I never look decent when I travel. As a rule, comfort is first. Usually that means sweats, baseball hat and tennis shoes. Well, yesterday I wore heels and jeans. It was a big day. I wanted to look nice for Troy when he picked me up. This is important to the story because it plays into my shorter patience for all things ridiculous. I decided to take a day off from being the frumpy, baseball hat wearing, mom of a newborn. I thought heels might be the answer.
I like to think that my time in Haiti has made me a kinder, more patient Tara. As it turns out maybe that is only true in certain situations, yesterday I did not feel kind or patient in the Harlingen, TX airport.
We checked in at the counter where people were generally friendly. On past flights my boarding pass said, "lap passenger." In Harlingen they give you a separate green card that says "infant boarding pass." The lady at the counter told me to write the name of the baby and age on the green card. I will admit thinking, "huh - that is dumb - but whatever you say." I don't know why or how it ended up this way for me, but I generally question rules and rarely do something without figuring out why it needs to be done. I am a pain in the back-side of authority. Or so I have been told.
Paige, Lydie and I walked upstairs and went to clear security. The man at security looked at my boarding pass. He looked at Paige's boarding pass. He looked at the green infant card for Lyd. He got on his radio and said, "Maria, we have a problem. Please come over here." I said, "What is the problem?" He said he would tell me when Maria showed up. I stood on my heels and waited.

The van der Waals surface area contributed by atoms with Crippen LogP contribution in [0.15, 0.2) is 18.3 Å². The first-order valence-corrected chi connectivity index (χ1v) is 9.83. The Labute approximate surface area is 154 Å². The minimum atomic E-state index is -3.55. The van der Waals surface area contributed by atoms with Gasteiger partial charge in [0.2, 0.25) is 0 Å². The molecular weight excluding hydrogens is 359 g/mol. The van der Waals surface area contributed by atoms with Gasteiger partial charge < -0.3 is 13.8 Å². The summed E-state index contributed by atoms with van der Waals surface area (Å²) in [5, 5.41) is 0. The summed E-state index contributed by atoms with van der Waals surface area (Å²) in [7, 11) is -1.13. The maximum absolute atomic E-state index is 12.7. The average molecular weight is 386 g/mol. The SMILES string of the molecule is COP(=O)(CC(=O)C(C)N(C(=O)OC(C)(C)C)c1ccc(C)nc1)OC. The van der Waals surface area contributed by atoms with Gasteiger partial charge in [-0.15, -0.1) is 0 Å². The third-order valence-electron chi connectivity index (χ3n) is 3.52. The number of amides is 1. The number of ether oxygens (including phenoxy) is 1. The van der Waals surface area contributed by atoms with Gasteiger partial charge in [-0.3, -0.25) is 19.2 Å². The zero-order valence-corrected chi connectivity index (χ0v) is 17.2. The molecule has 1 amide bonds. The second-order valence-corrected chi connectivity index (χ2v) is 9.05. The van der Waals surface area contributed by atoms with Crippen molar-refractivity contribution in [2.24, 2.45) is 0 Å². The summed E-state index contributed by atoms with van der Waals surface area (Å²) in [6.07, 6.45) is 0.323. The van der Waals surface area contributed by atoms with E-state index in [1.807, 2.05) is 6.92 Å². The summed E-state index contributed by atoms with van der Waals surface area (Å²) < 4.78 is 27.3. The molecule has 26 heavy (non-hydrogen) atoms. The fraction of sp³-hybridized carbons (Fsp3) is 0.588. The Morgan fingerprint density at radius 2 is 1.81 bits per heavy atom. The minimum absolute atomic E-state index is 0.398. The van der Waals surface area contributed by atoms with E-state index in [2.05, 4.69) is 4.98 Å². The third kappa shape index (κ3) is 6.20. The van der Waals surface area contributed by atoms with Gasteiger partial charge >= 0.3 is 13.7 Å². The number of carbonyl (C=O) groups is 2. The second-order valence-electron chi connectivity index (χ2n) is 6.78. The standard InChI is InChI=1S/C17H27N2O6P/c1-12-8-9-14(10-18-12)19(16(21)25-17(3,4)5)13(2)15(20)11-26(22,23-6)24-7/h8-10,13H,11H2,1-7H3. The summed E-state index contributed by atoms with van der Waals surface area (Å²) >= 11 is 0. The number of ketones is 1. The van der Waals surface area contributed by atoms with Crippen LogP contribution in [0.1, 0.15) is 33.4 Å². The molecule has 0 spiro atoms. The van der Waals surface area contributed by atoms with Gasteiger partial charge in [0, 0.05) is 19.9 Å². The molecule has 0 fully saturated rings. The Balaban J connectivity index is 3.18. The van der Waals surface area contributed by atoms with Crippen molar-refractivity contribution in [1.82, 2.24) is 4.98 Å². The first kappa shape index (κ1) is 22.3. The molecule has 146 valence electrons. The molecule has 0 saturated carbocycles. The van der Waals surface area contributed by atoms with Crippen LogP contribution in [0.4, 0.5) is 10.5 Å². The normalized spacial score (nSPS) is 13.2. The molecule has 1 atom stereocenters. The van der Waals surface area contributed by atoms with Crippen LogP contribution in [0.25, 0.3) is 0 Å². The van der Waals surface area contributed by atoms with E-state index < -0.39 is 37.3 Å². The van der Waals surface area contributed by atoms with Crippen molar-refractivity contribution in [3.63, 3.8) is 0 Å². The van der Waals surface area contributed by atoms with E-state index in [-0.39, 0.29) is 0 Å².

When Maria arrived she deemed it VERY VERY BAD that the green infant card did not say where the infant was going or on what airline. The kinder, gentler Tara left the building at that moment. I said, "Does it not stand to reason that the infant, who is WITH ME, might be going the SAME PLACE AS ME?" Maria said, "Well, it does not say that here on the infant boarding card." I said, "Do you have a lot of infants that travel alone?" Maria was not budging. She said, "It MUST say on this card where the infant is going, a flight number and a date." I again argued the point that since the infant belonged to ME it made a lot of sense that by default she would go the same place I was going. Maria said, "It must say on this card." I said, "Hand me a pen - I will write it on there for you." Maria was not amused. She said I had to go back downstairs to the ticket counter and have the airline write the necessary information on my green card. We tried to work it out another way, or, *I* tried ... But to no avail. Five minutes later I muttered something about it being ridiculous and walked back down to the ticket counter - In my high heels.
The lady down at the ticket counter rolled her eyes and told me that the TSA people were acting stupid and making stuff up. She claimed the green card never had that information on it. She scribbled the info down and sent me on my way.